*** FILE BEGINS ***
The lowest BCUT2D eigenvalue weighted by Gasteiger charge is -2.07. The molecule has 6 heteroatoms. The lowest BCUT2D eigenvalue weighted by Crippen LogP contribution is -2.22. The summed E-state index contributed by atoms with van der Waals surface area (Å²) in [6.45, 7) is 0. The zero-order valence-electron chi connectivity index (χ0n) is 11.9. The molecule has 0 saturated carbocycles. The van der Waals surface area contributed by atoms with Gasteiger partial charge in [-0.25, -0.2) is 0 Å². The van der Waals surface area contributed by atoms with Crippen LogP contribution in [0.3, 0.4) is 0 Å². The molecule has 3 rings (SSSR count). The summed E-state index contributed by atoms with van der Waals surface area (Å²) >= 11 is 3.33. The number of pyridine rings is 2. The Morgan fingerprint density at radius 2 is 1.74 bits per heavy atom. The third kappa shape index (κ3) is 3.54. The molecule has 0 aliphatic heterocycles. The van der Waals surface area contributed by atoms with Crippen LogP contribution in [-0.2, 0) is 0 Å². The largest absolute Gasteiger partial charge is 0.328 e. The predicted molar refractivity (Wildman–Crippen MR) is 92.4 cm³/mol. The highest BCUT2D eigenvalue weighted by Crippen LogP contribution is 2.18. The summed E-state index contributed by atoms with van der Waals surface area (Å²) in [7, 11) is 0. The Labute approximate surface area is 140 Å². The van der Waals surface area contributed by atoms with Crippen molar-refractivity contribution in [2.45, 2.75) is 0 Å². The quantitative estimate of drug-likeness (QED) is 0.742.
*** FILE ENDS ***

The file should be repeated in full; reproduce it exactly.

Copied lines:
The lowest BCUT2D eigenvalue weighted by Gasteiger charge is -2.07. The molecule has 6 heteroatoms. The lowest BCUT2D eigenvalue weighted by Crippen LogP contribution is -2.22. The summed E-state index contributed by atoms with van der Waals surface area (Å²) in [6.45, 7) is 0. The zero-order valence-electron chi connectivity index (χ0n) is 11.9. The molecule has 0 saturated carbocycles. The van der Waals surface area contributed by atoms with Gasteiger partial charge in [-0.25, -0.2) is 0 Å². The van der Waals surface area contributed by atoms with Crippen LogP contribution in [0.3, 0.4) is 0 Å². The molecule has 3 rings (SSSR count). The summed E-state index contributed by atoms with van der Waals surface area (Å²) >= 11 is 3.33. The number of pyridine rings is 2. The Morgan fingerprint density at radius 2 is 1.74 bits per heavy atom. The third kappa shape index (κ3) is 3.54. The molecule has 0 aliphatic heterocycles. The van der Waals surface area contributed by atoms with Crippen LogP contribution in [-0.2, 0) is 0 Å². The largest absolute Gasteiger partial charge is 0.328 e. The predicted molar refractivity (Wildman–Crippen MR) is 92.4 cm³/mol. The highest BCUT2D eigenvalue weighted by Crippen LogP contribution is 2.18. The summed E-state index contributed by atoms with van der Waals surface area (Å²) in [7, 11) is 0. The Labute approximate surface area is 140 Å². The van der Waals surface area contributed by atoms with Crippen molar-refractivity contribution in [2.45, 2.75) is 0 Å². The quantitative estimate of drug-likeness (QED) is 0.742.